US stocks have fallen in the wake of a sell-off in emerging-market assets, hurt by growth concerns in China and rising expectations that the Federal Reserve will slow its market-friendly stimulus measures further.

With many market participants expecting the the US central bank next week to reduce its stimulus by another $10bn a month, investors will look to less risky assets such as US bonds, expecting interest rates will begin to rise.

The Fed's policy-makers will conclude a two-day meeting on Wednesday.

A rout in emerging-market assets spread to developed countries in Europe on worries over Fed policy, slowing growth in China and political problems in Turkey, Argentina and Ukraine.

Worries over China's growth emerged after a disappointing manufacturing number spurred the S&P 500 to a 0.9 percent fall on Thursday.

The Turkish lira hit a fresh record low and the South African rand a new five-year low against the dollar.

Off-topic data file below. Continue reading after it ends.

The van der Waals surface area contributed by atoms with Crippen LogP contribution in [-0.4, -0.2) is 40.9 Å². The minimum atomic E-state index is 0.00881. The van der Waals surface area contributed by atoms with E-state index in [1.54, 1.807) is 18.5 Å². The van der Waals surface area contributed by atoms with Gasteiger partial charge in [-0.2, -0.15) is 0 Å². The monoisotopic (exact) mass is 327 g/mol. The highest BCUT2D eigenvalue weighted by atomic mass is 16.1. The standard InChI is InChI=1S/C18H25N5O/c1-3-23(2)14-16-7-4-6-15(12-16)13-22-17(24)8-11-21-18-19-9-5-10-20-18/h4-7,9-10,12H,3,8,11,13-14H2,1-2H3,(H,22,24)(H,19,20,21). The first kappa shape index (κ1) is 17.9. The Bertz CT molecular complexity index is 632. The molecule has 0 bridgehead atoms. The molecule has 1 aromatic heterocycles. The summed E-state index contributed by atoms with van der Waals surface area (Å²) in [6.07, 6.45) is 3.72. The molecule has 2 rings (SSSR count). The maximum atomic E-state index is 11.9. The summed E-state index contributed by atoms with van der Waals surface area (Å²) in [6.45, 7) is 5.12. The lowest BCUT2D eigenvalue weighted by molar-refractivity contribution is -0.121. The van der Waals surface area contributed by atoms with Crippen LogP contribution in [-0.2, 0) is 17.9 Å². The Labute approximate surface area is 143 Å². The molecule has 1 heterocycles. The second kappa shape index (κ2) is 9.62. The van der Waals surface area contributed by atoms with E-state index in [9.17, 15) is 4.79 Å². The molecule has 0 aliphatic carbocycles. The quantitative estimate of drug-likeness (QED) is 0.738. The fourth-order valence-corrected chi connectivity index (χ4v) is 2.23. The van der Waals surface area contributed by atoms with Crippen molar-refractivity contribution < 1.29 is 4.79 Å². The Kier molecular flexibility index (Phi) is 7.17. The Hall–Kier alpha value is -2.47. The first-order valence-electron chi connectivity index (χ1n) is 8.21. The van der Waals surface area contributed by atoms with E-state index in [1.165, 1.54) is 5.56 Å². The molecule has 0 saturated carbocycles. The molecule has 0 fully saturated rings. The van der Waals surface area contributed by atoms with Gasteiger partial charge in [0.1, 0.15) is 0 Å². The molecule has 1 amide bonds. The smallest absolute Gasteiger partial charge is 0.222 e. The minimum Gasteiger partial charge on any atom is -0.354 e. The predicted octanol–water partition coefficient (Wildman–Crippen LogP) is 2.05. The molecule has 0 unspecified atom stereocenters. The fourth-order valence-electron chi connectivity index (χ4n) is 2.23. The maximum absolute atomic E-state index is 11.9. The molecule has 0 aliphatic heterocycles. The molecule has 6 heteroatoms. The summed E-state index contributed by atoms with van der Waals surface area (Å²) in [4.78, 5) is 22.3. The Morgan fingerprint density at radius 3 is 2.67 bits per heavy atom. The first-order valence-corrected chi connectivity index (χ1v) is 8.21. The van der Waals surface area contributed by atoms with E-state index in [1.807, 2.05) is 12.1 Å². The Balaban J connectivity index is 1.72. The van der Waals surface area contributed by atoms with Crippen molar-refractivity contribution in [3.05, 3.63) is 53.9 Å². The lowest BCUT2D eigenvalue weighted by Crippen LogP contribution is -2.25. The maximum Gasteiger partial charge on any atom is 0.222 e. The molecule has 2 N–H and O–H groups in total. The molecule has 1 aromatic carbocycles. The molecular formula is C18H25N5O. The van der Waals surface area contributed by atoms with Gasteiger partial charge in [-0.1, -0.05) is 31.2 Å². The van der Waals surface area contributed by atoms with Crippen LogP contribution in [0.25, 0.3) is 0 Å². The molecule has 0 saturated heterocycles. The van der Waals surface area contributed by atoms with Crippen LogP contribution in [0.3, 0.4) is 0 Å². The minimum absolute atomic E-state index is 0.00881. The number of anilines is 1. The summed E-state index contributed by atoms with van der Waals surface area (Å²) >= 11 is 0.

US-listed shares of Banco Bilbao Vizcaya Argentaria, SA dropped 5.3 percent to $12.01.

Shares of the Spanish bank with heavy exposure to Latin America fell a day after Argentina's peso suffered its steepest daily decline in 12 years, prompting Argentina's government to loosen strict foreign exchange controls.

Benchmark 10-year Treasuries notes were up 11/32 in price with a yield of 2.735 percent.

Argentina's government said on Friday it would loosen strict foreign exchange controls, after it abandoned its long-standing policy of intervening to support the peso currency.

That resulted in the currency's steepest plunge since the 2002 financial crisis.

The Dow Jones industrial average fell 124.39 points or 0.77 percent, to 16,072.96, the S&P 500 lost 15.26 points or 0.83 percent, to 1,813.2 and the Nasdaq Composite dropped 38.212 points or 0.91 percent, to 4,180.663.

The S&P 500 is down 1.3 percent for the week.

The benchmark index fell below its 50-day moving average for the first time since December 18, a technical support level that could indicate more selling pressure if convincingly pierced.

Source: Agencies